The other day, whilst teaching ordering numbers up to 4 digits, I got my 8-year-old students into groups, each given a particular airline to reasearch. The groups had to find the 3 lowest airfares for a return domestic trip between certain dates and times, These prices were then compared and ordered from least expensive to most expensive. Isn’t that the whole point of ordering and comparing numbers?

Whilst engaging in the exercise, the students enjoyed working in groups, competing for a bargain against other groups, learning how to book airline tickets and simply use their imagination by pretending they were actually intending in going on the flight.

Isn’t that more interesting than a worksheet that has numbers on it to order?

This is why I am not at all surprised that British students leave Primary school ‘with the maths ability of 7-year-old’:

An analysis of last year’s SATs results has shown 27,500 11-year-olds are going on to secondary school with the numeracy skills of children four years their junior.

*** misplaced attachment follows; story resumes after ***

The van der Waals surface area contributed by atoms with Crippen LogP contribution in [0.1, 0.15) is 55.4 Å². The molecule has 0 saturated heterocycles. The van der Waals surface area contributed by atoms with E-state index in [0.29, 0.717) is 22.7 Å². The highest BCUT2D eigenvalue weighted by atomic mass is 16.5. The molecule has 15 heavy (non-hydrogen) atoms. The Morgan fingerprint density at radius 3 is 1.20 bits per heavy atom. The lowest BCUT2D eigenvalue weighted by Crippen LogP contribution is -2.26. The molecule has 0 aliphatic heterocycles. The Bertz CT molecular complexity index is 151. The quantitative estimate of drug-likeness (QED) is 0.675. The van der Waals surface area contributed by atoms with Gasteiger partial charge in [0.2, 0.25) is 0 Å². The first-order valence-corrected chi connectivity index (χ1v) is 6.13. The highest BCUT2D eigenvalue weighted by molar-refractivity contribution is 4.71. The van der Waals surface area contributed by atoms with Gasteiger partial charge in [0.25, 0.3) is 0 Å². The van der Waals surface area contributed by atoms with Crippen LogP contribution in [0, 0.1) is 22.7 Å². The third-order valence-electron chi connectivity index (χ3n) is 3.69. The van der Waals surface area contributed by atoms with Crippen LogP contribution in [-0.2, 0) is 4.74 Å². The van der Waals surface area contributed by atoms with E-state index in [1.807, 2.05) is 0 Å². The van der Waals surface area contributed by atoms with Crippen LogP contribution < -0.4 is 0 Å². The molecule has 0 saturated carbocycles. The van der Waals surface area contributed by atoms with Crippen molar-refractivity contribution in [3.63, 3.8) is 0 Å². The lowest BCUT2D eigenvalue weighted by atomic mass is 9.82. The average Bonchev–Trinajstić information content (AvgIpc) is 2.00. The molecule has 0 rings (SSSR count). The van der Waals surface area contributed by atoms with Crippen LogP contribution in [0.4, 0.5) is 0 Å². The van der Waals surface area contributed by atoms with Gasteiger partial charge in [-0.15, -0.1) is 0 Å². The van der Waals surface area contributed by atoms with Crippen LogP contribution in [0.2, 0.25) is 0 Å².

The figures equate to a staggering one in 20 of the total of those leaving primary school. Boys perform worse than girls, with 15,600 behind in their ability.

Separate statistics published two weeks ago also revealed that one in three GCSE pupils fail to get at least a grade C in maths.

The disclosure follows the launch of a Daily Telegraph campaign – Make Britain Count – to highlight the scale of the nation’s mathematical crisis and provide parents with tools to boost their children’s numeracy skills.

It comes amid concerns that schoolchildren are less likely to study maths to a high standard in England, Wales and Northern Ireland than in most other developed nations.

I appeal to Primary teachers to give the text-book a rest and don’t be afraid to try new and exciting ideas to engage your maths students.

Cramming the Curriculum With Nonsense

August 20, 2011